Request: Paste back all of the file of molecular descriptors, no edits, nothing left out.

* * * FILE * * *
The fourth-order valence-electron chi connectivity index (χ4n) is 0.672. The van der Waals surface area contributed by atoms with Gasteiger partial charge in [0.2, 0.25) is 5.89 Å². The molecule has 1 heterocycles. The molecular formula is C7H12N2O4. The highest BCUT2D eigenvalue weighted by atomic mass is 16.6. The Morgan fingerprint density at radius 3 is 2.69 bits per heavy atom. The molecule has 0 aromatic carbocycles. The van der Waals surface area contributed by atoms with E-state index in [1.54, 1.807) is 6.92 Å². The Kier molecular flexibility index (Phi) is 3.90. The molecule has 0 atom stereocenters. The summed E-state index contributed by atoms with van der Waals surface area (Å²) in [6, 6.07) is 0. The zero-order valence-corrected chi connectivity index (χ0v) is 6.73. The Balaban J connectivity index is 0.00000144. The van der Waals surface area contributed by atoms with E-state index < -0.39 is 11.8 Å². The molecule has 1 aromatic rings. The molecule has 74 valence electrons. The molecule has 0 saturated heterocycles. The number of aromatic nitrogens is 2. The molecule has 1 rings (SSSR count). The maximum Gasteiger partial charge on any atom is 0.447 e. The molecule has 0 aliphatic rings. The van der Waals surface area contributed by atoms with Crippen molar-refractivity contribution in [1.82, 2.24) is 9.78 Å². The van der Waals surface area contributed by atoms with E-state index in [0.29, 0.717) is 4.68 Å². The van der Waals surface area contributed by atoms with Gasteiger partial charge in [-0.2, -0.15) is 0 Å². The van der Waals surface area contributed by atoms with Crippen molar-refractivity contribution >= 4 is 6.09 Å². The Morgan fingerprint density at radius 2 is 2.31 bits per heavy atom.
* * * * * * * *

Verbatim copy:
The fourth-order valence-electron chi connectivity index (χ4n) is 0.672. The van der Waals surface area contributed by atoms with Gasteiger partial charge in [0.2, 0.25) is 5.89 Å². The molecule has 1 heterocycles. The molecular formula is C7H12N2O4. The highest BCUT2D eigenvalue weighted by atomic mass is 16.6. The Morgan fingerprint density at radius 3 is 2.69 bits per heavy atom. The molecule has 0 aromatic carbocycles. The van der Waals surface area contributed by atoms with E-state index in [1.54, 1.807) is 6.92 Å². The Kier molecular flexibility index (Phi) is 3.90. The molecule has 0 atom stereocenters. The summed E-state index contributed by atoms with van der Waals surface area (Å²) in [6, 6.07) is 0. The zero-order valence-corrected chi connectivity index (χ0v) is 6.73. The Balaban J connectivity index is 0.00000144. The van der Waals surface area contributed by atoms with E-state index < -0.39 is 11.8 Å². The molecule has 1 aromatic rings. The molecule has 74 valence electrons. The molecule has 0 saturated heterocycles. The number of aromatic nitrogens is 2. The molecule has 1 rings (SSSR count). The maximum Gasteiger partial charge on any atom is 0.447 e. The molecule has 0 aliphatic rings. The van der Waals surface area contributed by atoms with Crippen molar-refractivity contribution in [1.82, 2.24) is 9.78 Å². The van der Waals surface area contributed by atoms with E-state index in [0.29, 0.717) is 4.68 Å². The van der Waals surface area contributed by atoms with Gasteiger partial charge in [-0.2, -0.15) is 0 Å². The van der Waals surface area contributed by atoms with Crippen molar-refractivity contribution >= 4 is 6.09 Å². The Morgan fingerprint density at radius 2 is 2.31 bits per heavy atom.